Easier to Sell San Geronimo Golf Course Than Rename It, Conclude Locals
By Geronimo Stilton
SAN GERONIMO VALLEY, CA — The San Geronimo Golf Course has been sold, to the disappointment of thousands of Marin County golfers and the delight of Marin IJ Op-Ed enthusiasts everywhere.
Some blame the sale on lack of profitability. Others point accusingly at a small group of citizens’ keen interest in the sex lives of salmon. But Daryl Dixie, avid golfer, insists that the sale of the golf course had nothing to do with either, and everything to do with its name. Specifically, the name, “Geronimo.”
“The problem is,” Dixie explains, “there was actually someone named Geronimo. He was an Apache leader. And any time you have something named after a someone, there’s gonna be trouble. It doesn’t matter if the golf course - or subsequently San Geronimo Valley - was actually named after the person of Geronimo. What matters is what people assume.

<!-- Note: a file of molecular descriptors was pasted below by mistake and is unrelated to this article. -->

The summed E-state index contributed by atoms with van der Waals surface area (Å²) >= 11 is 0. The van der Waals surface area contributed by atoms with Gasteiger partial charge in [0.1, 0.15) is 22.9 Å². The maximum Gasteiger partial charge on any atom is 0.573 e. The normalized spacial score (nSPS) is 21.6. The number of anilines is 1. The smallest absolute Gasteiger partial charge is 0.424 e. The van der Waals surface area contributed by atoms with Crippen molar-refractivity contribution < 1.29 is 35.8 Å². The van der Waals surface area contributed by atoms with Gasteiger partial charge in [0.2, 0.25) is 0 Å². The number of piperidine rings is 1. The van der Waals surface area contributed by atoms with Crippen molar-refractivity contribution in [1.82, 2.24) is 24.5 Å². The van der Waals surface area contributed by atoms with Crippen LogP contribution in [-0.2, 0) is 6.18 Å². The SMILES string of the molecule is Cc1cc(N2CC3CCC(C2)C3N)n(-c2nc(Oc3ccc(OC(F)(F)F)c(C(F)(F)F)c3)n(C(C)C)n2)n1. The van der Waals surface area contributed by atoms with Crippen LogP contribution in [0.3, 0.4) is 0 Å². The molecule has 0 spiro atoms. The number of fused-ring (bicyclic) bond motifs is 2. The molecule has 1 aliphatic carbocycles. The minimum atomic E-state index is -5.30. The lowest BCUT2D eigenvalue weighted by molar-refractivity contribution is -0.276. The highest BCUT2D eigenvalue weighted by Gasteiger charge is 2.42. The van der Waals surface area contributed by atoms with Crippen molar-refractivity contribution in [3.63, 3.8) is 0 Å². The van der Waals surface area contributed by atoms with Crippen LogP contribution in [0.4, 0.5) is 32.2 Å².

“Pretty soon, the online petitions start piling up. You’ve got town hall meetings every day of the week but Sunday, endless letters to the editor, and all-caps posts to Nextdoor with 354 comments, you know, with Cheryl Lawson going back and forth with Don on McKeon Court. Better to just sell the golf course and avoid all that.”
The new golf course owners, the Trust for Public Land, have similarly opted to stay out of any hypothetical controversy by closing the golf course and letting the place, as Dixie puts it, “go back to nature.”
“Now that the golf course is closed,” says Dixie,” the Marin County Board of Supervisors is considering closing San Geronimo Valley, too. It’s probably for the best.”
In addition, the County of Marin has issued a statement that in light of the San Geronimo Golf Course closure, citizens should take precautions against using the name “Geronimo” in public.
Specifically, citizens should refrain from yelling, “GERONIMO!” while jumping from planes or engaging in cliff-diving exploits. Suggested alternative exclamations include: “I FEEL AMBIVALENT ABOUT MY PERSONAL SAFETY!” Or, if pressed for time: “I’M HELLA COOL!”
Stuart Little and Ralph S. Mouse also contributed to this story.